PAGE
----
Remember the old nursery rhyme, “This Is the House That Jack Built”?
“This is the cat that killed the rat
That ate the malt that lay in the house that Jack built.
This is the dog that worried the cat
That killed the rat that ate the malt
That lay in the house that Jack built.”
Imagine how many lives could have been saved if we replaced all the killing and eating and worrying with the simple act of thanking!
Picture for a second, a world in which the cat thanks the rat that lies in the house, and the dog thanks the cat that just thanked the rat.
I’m kidding (sort of). We’re not aiming to save lives here so much as honor them for the relatively brief time we’re here.
As with all the great, simple things in life, it can be extraordinarily difficult to remain in a state of gratitude, to remember not to default into a life of indifference or complaint when we can be grateful instead. (Guilty!)
“Piglet noticed that even though he had a Very Small Heart, it could hold a rather large amount of Gratitude.” ~ A.A. Milne, Winnie-the-Pooh
By way of reminding us to turn things around on the gratitude front, here are five reasons we should say thanks, based on some teachings I was fortunate to receive over the last few years:
Watch what happens when we’re filled with gratitude. We wake up, thank our lucky stars we’re here to see another day, smile at or hug our loved ones—or ourselves—so that they, in turn, can go out into the day flooded with goodwill they might pour onto others.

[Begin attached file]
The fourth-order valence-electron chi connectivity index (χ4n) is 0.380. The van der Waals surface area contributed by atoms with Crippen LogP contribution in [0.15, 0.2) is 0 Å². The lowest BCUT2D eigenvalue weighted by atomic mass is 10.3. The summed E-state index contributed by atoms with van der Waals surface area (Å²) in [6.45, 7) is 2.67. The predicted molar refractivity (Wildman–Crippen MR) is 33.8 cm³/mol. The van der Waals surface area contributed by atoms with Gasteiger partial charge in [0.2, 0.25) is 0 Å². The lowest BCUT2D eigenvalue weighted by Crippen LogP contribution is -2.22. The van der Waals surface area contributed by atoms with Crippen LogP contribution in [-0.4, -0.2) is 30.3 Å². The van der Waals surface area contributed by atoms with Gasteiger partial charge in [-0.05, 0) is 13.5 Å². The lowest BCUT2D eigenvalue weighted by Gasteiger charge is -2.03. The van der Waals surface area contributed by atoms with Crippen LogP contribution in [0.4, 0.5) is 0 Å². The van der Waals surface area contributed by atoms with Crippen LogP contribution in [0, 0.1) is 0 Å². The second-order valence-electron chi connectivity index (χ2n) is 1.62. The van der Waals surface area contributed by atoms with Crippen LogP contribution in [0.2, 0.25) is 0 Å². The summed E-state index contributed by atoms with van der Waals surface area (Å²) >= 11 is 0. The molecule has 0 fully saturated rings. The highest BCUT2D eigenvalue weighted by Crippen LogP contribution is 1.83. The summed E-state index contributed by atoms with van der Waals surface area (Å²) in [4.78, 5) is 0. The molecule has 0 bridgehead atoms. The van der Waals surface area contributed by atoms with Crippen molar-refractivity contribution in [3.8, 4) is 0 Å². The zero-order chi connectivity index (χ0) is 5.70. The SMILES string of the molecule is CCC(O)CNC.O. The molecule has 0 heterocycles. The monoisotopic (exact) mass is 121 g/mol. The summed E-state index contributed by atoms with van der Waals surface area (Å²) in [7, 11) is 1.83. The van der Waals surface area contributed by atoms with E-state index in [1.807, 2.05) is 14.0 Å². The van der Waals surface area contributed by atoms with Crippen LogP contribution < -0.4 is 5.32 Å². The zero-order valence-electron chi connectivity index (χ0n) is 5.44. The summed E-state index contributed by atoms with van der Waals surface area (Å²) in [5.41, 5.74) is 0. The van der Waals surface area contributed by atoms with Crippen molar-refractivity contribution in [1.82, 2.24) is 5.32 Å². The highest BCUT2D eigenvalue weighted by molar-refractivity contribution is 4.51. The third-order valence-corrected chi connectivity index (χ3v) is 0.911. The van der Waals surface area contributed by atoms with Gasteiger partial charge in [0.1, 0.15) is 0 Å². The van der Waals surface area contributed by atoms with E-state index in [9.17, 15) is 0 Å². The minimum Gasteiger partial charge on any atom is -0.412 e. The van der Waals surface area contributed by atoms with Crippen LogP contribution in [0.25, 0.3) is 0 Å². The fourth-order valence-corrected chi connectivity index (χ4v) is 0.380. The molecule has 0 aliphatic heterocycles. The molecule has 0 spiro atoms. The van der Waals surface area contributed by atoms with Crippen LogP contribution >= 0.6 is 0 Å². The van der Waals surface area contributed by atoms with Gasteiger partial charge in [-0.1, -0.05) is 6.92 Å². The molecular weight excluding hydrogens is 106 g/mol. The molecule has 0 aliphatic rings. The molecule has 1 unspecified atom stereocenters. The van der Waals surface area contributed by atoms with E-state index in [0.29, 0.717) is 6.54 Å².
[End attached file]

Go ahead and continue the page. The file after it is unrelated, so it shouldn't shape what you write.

It’s implied that we have respect for the objects of our gratitude. We value all things and all people in this state. We are by proxy respecting the principle of equality itself, and the beneficiaries of this are all beings—including you.
This is how good communities and good societies are built, for every single one of us.
2. Gratitude magnifies mindfulness and with both we can change the world.
“Stop to smell the roses” is a cliché for a reason. We stop and are reminded instantly that a smell this delectable is possible. An instant gratitude arises that can make our hearts burst. Imagine a state of such complete mindfulness that we never forget to smell each and every one of those roses.
Mindfulness is a skill we can develop. Eyes and heart wide open, we are flooded with gratitude for the wonders around us, and want to do everything in our power to keep things this way. And so we act to make it happen.
The good news is that the more we practice mindfulness the easier it becomes—(I’m just starting to learn this, baby steps!)—and gratitude is always right there as both salve and reward for a job mindfully done.
I remember reading in Aurobindo somewhere that the two greatest qualities we can cultivate are gratitude and enthusiasm. With these, the world is ours to take.
Take what? Even more, and with happy thanks! Simple, but true.
Gratitude is exponential. (So is suffering, and annoyance, and joy, and more or less every state of mind). Try it.
Try sitting down and making a list of all the things you’re grateful for. After the first few things you might hit a wall, and then things will start throwing themselves at you, and you can’t write fast enough.
With this attitude, step out into the day and you might be surprised by how many seemingly new things and situations are out there to knock you over in the best way possible.